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Article
Publication date: 1 March 1997

Binshan Lin, Professor, Charlotte A. Jones and Professor

Difficulties in conducting effective surveys to address customer satisfaction issues can be a significant problem in marketing practice. Addresses four of the most crucial…

Abstract

Difficulties in conducting effective surveys to address customer satisfaction issues can be a significant problem in marketing practice. Addresses four of the most crucial methodological issues encountered with customer satisfaction surveys, namely sampling frames, quality of survey data and instruments, non‐response problems, and reporting of results and interpretation. Provides implications and guidelines.

Details

Journal of Marketing Practice: Applied Marketing Science, vol. 3 no. 1
Type: Research Article
ISSN: 1355-2538

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Article
Publication date: 28 October 2001

Michael S. Garver

While most practitioners are familiar with traditional customer satisfaction surveys, research findings suggest that best practice companies use multiple tools to bring…

Abstract

While most practitioners are familiar with traditional customer satisfaction surveys, research findings suggest that best practice companies use multiple tools to bring the voice of the customer inside the organization. The purpose of this study is to examine how best practice companies use various tools to listen to customers. The primary contribution of this article is in discussing a variety of different customer listening tools used by practitioners, along with introducing new customer listening tools to the literature. Furthermore, this article puts forth a framework that captures essential characteristics of each tool, depicting when their use is most appropriate. Finally, this article depicts how customer listening tools are linked together and synthesized into a customer performance model.

Details

American Journal of Business, vol. 16 no. 2
Type: Research Article
ISSN: 1935-5181

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Article
Publication date: 7 June 2021

Promporn Wangwacharakul, Silvia Márquez Medina and Bozena Bonnie Poksinska

Customers from different cultures might have different expectations and perceptions of quality, leading to different levels of satisfaction. Together with the construct…

Abstract

Purpose

Customers from different cultures might have different expectations and perceptions of quality, leading to different levels of satisfaction. Together with the construct and measurement equivalence issues of cross-cultural surveys, this raises the question of the comparability of customer satisfaction measurements across countries. The purpose of this study is to evaluate the survey method of anchoring vignettes as a tool for improving the comparability of customer satisfaction measurements across countries and to shed some light on cultural influences on customer satisfaction measurements.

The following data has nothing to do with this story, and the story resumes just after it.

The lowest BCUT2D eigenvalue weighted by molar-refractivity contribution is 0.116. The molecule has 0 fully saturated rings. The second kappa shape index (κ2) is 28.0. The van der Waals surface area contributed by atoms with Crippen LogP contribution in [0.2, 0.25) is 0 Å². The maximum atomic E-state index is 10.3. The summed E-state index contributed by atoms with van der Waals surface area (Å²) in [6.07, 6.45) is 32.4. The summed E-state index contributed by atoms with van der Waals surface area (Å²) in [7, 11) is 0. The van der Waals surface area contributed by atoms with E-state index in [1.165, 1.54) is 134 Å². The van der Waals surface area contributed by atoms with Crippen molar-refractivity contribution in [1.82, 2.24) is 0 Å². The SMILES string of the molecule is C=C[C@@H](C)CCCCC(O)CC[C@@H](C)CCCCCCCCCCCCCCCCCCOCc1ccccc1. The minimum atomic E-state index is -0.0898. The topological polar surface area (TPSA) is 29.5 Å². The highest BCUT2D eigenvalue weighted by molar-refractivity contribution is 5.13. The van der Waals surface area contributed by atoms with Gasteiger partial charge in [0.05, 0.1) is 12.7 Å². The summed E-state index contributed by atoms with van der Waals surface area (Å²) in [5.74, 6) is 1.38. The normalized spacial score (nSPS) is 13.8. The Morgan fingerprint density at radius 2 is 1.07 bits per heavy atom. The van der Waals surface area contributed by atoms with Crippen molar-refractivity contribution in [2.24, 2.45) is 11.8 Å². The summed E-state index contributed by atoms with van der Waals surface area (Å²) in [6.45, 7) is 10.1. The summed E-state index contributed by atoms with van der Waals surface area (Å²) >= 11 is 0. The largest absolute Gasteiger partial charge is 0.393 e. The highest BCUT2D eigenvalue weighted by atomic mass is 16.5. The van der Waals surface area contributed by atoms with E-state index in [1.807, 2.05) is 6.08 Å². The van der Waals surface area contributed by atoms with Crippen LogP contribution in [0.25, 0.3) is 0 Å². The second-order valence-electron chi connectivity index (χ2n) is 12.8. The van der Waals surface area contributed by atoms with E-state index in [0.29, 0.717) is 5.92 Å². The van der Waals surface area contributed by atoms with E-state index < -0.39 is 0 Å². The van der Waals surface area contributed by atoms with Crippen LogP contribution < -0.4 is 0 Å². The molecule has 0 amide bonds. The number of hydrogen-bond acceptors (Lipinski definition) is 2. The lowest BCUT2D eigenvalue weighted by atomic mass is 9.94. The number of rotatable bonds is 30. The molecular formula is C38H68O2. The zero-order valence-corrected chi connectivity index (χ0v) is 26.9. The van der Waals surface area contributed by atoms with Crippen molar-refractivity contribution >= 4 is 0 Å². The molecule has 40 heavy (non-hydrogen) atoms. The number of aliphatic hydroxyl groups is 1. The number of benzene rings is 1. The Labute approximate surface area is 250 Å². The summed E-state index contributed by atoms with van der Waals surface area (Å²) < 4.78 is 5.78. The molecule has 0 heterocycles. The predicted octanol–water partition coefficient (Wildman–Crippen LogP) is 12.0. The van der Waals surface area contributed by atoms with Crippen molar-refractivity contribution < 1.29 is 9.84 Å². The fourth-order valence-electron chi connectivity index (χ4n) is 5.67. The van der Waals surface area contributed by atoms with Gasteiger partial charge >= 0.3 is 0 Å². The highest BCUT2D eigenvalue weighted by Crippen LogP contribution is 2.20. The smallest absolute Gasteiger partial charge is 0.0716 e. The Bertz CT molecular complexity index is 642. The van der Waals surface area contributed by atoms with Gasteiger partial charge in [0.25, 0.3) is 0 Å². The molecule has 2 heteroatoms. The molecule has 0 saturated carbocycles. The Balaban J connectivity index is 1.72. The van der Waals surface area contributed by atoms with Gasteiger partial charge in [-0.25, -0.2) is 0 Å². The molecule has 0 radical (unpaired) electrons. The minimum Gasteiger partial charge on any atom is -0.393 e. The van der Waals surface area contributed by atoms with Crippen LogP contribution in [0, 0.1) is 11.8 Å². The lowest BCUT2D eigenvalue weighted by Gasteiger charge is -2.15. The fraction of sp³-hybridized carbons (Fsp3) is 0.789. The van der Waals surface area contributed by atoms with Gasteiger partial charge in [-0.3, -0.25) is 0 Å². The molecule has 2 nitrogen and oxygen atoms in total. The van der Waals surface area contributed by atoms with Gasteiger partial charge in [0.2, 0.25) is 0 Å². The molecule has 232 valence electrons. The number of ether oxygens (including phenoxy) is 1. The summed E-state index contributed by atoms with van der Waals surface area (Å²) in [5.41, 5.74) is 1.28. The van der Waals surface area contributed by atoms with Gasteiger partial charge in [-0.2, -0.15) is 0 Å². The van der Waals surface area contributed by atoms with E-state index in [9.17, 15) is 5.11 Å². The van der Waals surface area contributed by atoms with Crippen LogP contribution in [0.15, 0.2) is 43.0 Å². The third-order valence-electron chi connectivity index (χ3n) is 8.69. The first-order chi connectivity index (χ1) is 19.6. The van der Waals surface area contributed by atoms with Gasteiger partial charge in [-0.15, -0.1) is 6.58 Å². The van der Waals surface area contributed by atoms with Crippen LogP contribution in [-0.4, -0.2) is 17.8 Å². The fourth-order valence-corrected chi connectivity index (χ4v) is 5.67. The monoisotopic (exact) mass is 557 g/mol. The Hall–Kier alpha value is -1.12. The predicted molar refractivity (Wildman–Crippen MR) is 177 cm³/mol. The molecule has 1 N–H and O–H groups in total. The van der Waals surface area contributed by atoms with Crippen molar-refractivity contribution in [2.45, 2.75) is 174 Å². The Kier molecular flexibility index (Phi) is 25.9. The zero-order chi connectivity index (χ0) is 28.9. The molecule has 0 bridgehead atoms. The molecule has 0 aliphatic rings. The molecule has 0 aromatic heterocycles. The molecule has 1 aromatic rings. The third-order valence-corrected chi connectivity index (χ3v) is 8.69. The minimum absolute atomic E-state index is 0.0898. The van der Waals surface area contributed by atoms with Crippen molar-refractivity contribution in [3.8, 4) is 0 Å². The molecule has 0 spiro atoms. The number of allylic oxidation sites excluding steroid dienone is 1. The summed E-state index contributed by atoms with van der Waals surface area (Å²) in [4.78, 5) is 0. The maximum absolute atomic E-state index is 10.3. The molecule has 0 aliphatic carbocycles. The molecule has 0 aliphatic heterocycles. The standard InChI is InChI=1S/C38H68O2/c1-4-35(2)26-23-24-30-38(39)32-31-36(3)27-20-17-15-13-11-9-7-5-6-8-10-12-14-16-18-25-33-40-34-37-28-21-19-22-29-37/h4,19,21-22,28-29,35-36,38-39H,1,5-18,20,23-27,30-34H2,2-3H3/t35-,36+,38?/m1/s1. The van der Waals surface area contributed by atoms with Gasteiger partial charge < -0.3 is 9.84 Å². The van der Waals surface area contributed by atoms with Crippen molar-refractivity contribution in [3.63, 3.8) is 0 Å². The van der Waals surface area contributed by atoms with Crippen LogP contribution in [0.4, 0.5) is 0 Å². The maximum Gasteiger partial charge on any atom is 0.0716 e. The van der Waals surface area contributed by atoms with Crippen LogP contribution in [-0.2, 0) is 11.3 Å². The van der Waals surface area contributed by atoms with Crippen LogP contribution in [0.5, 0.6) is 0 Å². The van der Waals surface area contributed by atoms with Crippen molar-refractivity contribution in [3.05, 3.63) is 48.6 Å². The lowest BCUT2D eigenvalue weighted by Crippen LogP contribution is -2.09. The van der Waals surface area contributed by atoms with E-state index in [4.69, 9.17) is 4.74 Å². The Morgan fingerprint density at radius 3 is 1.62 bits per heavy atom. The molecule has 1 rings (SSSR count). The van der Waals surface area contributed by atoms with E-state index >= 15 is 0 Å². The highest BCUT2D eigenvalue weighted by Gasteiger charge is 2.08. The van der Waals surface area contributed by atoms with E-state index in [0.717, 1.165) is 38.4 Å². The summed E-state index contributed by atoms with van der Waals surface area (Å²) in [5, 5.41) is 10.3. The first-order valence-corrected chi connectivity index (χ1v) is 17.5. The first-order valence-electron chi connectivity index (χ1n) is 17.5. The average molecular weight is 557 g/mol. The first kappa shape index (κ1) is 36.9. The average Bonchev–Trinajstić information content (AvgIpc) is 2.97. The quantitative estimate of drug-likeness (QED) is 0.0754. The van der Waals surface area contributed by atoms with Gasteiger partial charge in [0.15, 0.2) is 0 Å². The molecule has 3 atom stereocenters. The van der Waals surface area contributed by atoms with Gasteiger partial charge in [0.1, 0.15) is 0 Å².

Design/methodology/approach

Based on the models of American Customer Satisfaction Index and European Performance Satisfaction Index, the authors designed and conducted a survey using the method of anchoring vignettes to measure and compare customer satisfaction with mobile phone services in four countries – Costa Rica, Poland, Sweden and Thailand. The survey was carried out with young adults aged 20–30 years, who were mostly university students.

Findings

This study demonstrates how anchoring vignettes can be used to mitigate cultural bias in customer satisfaction surveys and to improve both construct and measurement equivalence of the questionnaire. The results show that different conclusions on cross-cultural benchmarking of customer satisfaction would be drawn when using a traditional survey compared to the anchoring vignettes method.

Originality/value

This paper evaluates the survey method of anchoring vignettes as a potential quantitative research method for studying customer satisfaction across countries. The results also contribute to customer satisfaction research as these shed some light onto how culture influences customer satisfaction measurements. The practical implication for firms and managers is that allocating resources among different countries based on traditional customer satisfaction surveys may be misleading.

Details

International Journal of Quality and Service Sciences, vol. 13 no. 2
Type: Research Article
ISSN: 1756-669X

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Book part
Publication date: 24 November 2010

Utpal M. Dholakia

This chapter reviews research on the question–behavior effect, the phenomenon that asking questions influences respondents’ behavior. Two distinct research streams, the…

Abstract

This chapter reviews research on the question–behavior effect, the phenomenon that asking questions influences respondents’ behavior. Two distinct research streams, the self-prophecy effect, concerned with socially normative behaviors, and the mere measurement effect, dealing with purchase behaviors without socially normative significance, are identified. Despite the recent attempt at integration, it is argued that there are fundamental differences between the two effects. Distinctions are also drawn between lab-based and field-based mere measurement effects, and between normatively consistent and implicit attitude-driven, normatively inconsistent self-prophecy effects. Key studies, theoretical explanations, and moderators of each effect are discussed, potential unanswered questions and research opportunities are identified, and significant managerial and policy implications are highlighted.

Details

Review of Marketing Research
Type: Book
ISBN: 978-0-85724-475-8

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Book part
Publication date: 19 September 2019

Utpal Dholakia

The dominant worldview among marketers is one of technology optimism, which holds that technological advances influence consumers and businesses in positive ways. In…

Abstract